I thought aspiration was not taught anymore?
I personally don’t care, I inject sub q.
 

xpac2

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I thought aspiration was not taught anymore?
I personally don’t care, I inject sub q.
When I was prescribed TRT my dr said not to aspirate as even if I did inject test into a vein it wouldnt cause any issues. This is a well respected mens clinic dr
 
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When I was prescribed TRT my dr said not to aspirate as even if I did inject test into a vein it wouldnt cause any issues. This is a well respected mens clinic dr
https://www.ncbi.nlm.nih.gov/pmc/articles/PMC3205107/

Your doc is wrong on this one.

Injecting oil into a vein may result in a pulmonary embolism. Picture it - you inject 1/2 cc of oil into a vein in your right delt, that oil is transported to the right atrium via the superior vena cava, enters the right ventricle, and then is pumped directly into the pulmonary circulation. Although a small amount of oil won't cause a massive PE, it's hardly desirable. At the very least you'll be left coughing and feeling short of breath for a few days. Incidentally, if you had a right to left shunt in your heart (which could occur with right ventricular hypertrophy secondary to inadequately treated sleep apnea, for example), the oil could make its way to the left ventricle only to be pumped into the cerebral circulation, causing a stroke.
 

Jdave

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@gondar1 fair enough man I was just bitching being a cranky fuck screaming injustices at my phone lol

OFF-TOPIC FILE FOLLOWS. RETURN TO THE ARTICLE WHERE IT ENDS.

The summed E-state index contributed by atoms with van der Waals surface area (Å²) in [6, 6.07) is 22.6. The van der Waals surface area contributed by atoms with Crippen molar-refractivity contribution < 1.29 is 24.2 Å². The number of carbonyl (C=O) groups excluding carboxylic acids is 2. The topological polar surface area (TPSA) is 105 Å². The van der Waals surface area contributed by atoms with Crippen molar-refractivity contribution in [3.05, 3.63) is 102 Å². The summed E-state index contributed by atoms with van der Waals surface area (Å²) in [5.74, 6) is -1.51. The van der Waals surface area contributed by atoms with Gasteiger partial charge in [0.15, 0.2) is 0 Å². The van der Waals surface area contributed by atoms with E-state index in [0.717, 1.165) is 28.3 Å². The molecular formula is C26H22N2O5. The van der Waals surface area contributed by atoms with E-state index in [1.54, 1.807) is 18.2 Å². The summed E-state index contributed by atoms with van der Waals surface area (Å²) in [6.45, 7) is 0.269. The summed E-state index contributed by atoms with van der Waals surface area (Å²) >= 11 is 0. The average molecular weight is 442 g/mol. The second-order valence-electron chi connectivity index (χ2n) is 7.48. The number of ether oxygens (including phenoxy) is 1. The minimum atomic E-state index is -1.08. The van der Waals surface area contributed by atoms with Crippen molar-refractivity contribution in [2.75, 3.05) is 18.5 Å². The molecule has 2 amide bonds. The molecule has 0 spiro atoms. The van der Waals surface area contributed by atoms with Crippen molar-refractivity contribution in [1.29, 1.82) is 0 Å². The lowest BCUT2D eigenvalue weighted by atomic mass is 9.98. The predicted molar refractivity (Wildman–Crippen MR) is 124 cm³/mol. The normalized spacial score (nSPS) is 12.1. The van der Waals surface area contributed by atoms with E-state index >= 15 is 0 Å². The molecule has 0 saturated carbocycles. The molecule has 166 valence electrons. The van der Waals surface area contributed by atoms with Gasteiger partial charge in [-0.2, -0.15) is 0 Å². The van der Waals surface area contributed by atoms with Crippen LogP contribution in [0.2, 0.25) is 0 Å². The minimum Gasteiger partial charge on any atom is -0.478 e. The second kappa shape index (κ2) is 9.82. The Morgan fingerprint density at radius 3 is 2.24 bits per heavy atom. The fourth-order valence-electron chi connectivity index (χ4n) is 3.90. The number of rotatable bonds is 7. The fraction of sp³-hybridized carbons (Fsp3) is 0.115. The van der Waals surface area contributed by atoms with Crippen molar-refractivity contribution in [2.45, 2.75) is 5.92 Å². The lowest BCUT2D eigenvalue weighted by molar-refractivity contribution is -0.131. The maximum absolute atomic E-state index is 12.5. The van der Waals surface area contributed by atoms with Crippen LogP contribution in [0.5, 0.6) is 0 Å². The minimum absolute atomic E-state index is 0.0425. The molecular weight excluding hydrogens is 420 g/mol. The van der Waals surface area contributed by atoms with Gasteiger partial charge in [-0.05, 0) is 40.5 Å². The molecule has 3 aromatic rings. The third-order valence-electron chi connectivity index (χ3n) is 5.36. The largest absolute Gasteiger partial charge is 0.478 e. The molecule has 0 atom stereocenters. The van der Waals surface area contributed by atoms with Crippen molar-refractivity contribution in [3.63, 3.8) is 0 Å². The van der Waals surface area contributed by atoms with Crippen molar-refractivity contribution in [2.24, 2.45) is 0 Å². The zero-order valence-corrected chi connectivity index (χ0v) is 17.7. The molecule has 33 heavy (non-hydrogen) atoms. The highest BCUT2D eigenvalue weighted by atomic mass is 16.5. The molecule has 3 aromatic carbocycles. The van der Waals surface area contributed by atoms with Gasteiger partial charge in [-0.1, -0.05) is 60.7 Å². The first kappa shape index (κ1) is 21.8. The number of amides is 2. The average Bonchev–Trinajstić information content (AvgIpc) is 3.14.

I need to stay out of these TRT threads - they’re ironically turning me into a grumpy old man reading how fucking stupid the healthcare system is and how callously ignorant doctors are - the word hubris comes to mind. Don’t aspirate... wow
 
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Your doc prescribed 250 mg a week? I'm guessing your T levels are well into the supraphysiologic range on that dose....
@canadian-anabolicdoc the value was 5 (don't remember the unit of measure) I was originally told this was next to almost absent. 250mg/week brings it to 38 (which is on the high end but this was titrated over 2 years from 100mg/week originally, and went as high as 350mg/week to find the optimal level)
 
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@canadian-anabolicdoc the value was 5 (don't remember the unit of measure) I was originally told this was next to almost absent. 250mg/week brings it to 38 (which is on the high end but this was titrated over 2 years from 100mg/week originally, and went as high as 350mg/week to find the optimal level)
Perhaps it's your size, or a particularly rapid steroid metabolism, that allows you to handle such doses Never encountered a patient who required such high doses.
 

gondar1

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@gondar1 fair enough man I was just bitching being a cranky fuck screaming injustices at my phone lol

I need to stay out of these TRT threads - they’re ironically turning me into a grumpy old man reading how fucking stupid the healthcare system is and how callously ignorant doctors are - the word hubris comes to mind. Don’t aspirate... wow
No issues bro, I feel the same way about some of the Dr's I've seen, the "top notch, best in the area, head of the department endo's" being the worst. I had to explain to one of them how 1/2 lives work because he couldn't understand why I didn't want to change from 2x a week and start running on a shot every 10 days. I drew the chart out for him and showed him where I was pretty near zero'd out. He said something like "well I'm just going by what the product monograph says but I guess what you're saying does make sense".